It is extremely difficult for parents dealing with a drug-addicted child, and it can be even harder when your child is now a grown adult. Since your child is now grown, they can make decisions for themselves. Since he or she is estranged, it makes it harder for you to connect with them. You have less control over your grown and estranged child, but you still want to help them more than ever.
If you want to know how to help your drug addicted child, you must first consider the amount of work involved in the recovery process. Addiction, many times, causes relationships to suffer, the person to develop co-occurring disorders such as anxiety and depression, and for the person to not feel themselves anymore. It’s up to you to get them on the right track, but you can’t let it control you. Here are some tips on how you can help your adult child in the recovery process:
First, you must try to educate yourself on the subject of addiction so that you can understand what they are going through. Learn about what causes people to fall into the cycle of addiction, why the recovery process is so challenging, and the most effective forms of treatment for each person. Learn about the types of drugs that one can become addicted to as well as what the outcomes of each are.
Besides educating yourself on drug abuse in general, look deeper into the possible causes of addiction for your child. Notice any big changes that have happened in their life; did they lose someone they love, did they get laid off from work, or have they been having relationship problems with their significant other? Pay attention to what they have been going through that could lead to their drug abuse because understanding is the first step to solving.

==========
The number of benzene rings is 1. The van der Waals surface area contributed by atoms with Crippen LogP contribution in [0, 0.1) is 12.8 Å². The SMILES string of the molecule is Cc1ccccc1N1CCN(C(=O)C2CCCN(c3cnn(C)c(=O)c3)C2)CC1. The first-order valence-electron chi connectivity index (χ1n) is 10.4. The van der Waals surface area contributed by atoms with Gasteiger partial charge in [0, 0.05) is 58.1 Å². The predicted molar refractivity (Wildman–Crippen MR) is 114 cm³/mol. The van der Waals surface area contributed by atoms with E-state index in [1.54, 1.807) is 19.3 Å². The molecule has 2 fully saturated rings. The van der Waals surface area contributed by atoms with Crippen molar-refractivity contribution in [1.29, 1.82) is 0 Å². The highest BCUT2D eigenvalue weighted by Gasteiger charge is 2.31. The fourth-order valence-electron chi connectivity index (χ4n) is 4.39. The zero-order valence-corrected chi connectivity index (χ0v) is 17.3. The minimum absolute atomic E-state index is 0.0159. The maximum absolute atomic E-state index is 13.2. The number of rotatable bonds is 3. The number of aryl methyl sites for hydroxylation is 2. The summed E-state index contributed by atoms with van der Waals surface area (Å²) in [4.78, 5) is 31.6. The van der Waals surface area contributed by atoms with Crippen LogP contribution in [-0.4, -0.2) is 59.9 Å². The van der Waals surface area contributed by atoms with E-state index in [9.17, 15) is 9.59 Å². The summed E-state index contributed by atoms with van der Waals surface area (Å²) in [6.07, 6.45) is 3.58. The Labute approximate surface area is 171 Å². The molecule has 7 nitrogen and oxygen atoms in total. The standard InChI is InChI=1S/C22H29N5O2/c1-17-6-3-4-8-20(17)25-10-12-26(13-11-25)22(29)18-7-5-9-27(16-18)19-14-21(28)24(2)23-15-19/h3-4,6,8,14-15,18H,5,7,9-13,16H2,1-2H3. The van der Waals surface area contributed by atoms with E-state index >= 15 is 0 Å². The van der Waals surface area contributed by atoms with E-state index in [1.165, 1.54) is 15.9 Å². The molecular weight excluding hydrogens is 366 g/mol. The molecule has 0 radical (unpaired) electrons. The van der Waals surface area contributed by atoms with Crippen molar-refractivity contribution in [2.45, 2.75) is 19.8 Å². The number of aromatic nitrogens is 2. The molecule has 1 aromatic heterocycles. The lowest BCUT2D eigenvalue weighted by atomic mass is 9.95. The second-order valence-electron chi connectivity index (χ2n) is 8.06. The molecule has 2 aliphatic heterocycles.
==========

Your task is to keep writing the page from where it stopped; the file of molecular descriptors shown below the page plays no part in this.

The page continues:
Don’t be an Enabler
Many times, parents begin to blame themselves for their child’s drug abuse. They may feel like their child became addicted because of how they were raised, the parenting mistakes they’ve made, or not being a good influence on them. This is called enabling; when you chose to take on the responsibility of another person’s addiction, you have become an enabler.
Although enablers feel as though they are “helping” their loved one, it seldom results in long-term success. You get trapped in the cycle of addiction, too, and don’t do anything effective about it in fear of your loved one resenting you. Some ways to protect yourself from becoming an enabler is by setting personal boundaries, such as not becoming involved in their drama, refusing to physically and emotionally care-take, and not being held “hostage” by their actions.
Try to Connect with your Child
If you are estranged from your child but want to help them, it is important to try to come back into their life. Take small steps though; call them on the phone, go out to lunch, or go to an exercise class together. Work your way back into their life slowly and not all at once. Once you have connected again, you will be able to help them in the addiction recovery process.
Take Care of You
This goes along with not becoming an enabler, but don’t forget to take care of yourself. Taking care of someone else for so long can take a toll on your physical and emotional health. See a counselor, remember to eat well and work out, or practice mindfulness activities. If you are unhealthy, how are you supposed to help somebody else become healthy?
For parents dealing with a drug-addicted child: don’t wait. Take action as soon as the possible because the problem will only become worse. For information on addiction prevention and treatment, call SAFE Prevention at 1-877-503-2608. At SAFE Prevention, you will find the resources you need to help your estranged child achieve long-term sobriety that is unique to your individual situation. Call today!